Nitrogenous gas emissions from soils and greenhouse gas effects.

Gregorich, E.G., Janzen, H.H., Helgason, B.L., and Ellert, B.H. (2015). "Nitrogenous gas emissions from soils and greenhouse gas effects.", Advances in Agronomy (Book series), 132, pp. 39-74. doi : 10.1016/bs.agron.2015.02.004  Access to full text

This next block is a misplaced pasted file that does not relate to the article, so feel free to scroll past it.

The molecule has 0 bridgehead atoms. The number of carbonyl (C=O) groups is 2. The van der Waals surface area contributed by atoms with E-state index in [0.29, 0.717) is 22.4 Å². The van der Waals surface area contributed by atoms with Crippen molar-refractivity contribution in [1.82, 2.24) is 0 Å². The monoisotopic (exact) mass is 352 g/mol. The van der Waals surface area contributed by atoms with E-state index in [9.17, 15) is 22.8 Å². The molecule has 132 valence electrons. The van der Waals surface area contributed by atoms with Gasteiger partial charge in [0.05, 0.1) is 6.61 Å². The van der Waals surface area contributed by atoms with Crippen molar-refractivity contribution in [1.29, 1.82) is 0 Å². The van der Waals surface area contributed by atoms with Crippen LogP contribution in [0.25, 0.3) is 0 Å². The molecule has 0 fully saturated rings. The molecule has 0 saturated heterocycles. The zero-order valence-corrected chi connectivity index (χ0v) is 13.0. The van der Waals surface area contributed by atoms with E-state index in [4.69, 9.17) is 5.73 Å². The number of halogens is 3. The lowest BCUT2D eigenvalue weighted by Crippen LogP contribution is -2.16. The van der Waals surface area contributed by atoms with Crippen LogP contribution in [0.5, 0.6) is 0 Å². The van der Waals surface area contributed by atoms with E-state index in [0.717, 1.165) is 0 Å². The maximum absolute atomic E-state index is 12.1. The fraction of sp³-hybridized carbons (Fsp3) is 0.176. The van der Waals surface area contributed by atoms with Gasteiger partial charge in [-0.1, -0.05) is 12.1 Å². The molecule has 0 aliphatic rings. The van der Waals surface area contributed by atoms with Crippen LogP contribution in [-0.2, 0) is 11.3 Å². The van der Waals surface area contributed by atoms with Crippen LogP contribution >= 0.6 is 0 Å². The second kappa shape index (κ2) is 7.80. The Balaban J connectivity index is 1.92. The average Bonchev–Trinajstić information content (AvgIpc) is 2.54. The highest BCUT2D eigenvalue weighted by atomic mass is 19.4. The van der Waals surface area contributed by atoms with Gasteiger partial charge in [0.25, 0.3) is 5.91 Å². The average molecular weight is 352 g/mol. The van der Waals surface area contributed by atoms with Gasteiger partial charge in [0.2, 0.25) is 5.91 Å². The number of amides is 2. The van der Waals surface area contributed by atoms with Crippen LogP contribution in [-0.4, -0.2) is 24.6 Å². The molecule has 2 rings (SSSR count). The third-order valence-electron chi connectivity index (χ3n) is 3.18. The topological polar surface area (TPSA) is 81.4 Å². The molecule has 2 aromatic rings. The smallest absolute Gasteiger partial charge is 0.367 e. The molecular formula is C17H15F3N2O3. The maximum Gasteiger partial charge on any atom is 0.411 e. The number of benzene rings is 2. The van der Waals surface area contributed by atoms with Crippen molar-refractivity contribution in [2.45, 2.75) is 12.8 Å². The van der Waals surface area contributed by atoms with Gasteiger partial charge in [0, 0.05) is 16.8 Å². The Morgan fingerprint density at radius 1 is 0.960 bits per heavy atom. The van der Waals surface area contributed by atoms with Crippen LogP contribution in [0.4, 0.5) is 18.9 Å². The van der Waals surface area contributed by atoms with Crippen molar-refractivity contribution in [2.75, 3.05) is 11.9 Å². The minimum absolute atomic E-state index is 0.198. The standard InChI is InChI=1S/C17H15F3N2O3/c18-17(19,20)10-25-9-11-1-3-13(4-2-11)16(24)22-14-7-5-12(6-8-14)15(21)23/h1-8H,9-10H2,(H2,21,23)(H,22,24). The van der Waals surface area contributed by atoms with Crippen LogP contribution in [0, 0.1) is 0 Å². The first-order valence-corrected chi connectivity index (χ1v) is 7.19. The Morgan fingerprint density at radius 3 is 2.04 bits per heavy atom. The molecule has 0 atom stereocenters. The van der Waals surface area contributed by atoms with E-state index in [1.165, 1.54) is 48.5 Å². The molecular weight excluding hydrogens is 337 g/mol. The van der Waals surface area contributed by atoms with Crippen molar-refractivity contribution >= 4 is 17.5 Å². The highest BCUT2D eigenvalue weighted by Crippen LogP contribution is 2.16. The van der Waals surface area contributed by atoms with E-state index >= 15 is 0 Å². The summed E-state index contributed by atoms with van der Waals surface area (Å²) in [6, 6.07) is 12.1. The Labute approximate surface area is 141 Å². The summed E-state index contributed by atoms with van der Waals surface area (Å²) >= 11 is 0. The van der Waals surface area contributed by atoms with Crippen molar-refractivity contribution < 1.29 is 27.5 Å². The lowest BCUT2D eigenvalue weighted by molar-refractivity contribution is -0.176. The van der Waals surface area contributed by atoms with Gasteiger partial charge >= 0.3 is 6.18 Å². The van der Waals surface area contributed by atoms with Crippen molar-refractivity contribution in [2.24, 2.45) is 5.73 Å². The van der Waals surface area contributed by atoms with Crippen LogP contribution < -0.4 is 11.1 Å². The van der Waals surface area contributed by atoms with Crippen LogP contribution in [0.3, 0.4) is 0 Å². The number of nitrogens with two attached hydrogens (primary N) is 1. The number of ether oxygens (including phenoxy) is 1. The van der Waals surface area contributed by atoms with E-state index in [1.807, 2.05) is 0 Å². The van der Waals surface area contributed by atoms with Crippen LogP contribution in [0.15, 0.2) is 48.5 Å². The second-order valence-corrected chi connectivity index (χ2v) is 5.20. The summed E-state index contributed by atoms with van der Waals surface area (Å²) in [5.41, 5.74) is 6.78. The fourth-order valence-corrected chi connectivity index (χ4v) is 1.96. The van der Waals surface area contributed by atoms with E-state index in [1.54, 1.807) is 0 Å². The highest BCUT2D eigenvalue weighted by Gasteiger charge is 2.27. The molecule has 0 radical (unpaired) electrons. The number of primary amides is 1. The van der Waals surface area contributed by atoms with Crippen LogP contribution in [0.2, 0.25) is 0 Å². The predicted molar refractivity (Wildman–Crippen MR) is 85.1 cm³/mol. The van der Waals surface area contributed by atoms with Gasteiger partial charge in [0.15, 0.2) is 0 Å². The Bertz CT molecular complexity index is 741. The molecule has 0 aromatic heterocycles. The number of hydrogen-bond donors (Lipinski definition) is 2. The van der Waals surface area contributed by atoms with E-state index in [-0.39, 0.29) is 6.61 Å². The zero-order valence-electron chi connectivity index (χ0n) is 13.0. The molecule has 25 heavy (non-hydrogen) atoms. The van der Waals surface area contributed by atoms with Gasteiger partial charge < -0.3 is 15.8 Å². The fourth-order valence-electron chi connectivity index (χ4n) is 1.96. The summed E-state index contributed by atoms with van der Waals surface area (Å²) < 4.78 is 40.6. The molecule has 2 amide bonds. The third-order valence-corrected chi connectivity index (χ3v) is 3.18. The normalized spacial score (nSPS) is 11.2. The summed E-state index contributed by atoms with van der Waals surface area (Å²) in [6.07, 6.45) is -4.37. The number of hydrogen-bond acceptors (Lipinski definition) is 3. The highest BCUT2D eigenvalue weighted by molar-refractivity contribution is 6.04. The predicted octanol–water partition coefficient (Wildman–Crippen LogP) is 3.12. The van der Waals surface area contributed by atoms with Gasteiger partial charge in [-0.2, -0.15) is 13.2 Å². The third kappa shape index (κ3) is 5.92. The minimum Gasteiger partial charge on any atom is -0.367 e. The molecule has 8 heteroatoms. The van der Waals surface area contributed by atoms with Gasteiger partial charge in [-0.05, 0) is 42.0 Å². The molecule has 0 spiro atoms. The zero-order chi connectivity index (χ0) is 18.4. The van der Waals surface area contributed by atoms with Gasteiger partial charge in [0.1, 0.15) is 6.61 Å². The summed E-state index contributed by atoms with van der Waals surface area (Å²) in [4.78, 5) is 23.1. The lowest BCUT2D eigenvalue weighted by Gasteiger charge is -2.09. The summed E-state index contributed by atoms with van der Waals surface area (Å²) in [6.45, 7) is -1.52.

The Haber–Bosch process for synthesizing fertilizer nitrogen (N) is among the most important modern discoveries because it has enabled us to grow enough food for several billion more of us. At the same time, however, profusion of added “reactive” N has become a prominent ecological threat, globally, because a large fraction of applied N is lost from agricultural ecosystems. Nitrogen added to agricultural soils, in organic forms or as synthetic N fertilizers, has one of four fates; it can be assimilated by plants, lost to surface- or groundwater, retained in the soil, or lost to the atmosphere. The last of these is particularly worrisome because of links to climate change and other threats to the biosphere. Our aim is to summarize briefly the processes of atmospheric N emissions to the air from agricultural ecosystems, and to consider how management practices might reduce those emissions. Nitrogen gases emitted from soil emanate from naturally occurring biological processes regulated largely by three interactive factors: substrate availability, aeration, and temperature. Although these factors are partly dictated by weather and intrinsic soil properties, they are also influenced by management so that emissions can be heavily influenced by practices imposed on the land. Variables to consider in devising systems with reduced emissions include: forms, rate, and timing of fertilizer; tillage and residue management; crop rotation, including the use of legumes; and manuring practices. All of these need to be considered together to devise systems, tuned to local conditions, which not only reduce emissions but also meet growing demands for agricultural yields. Developing such systems, based on holistic understanding from many disciplines, is now critical to sustain the long-term productivity and vitality of our ecosystems.

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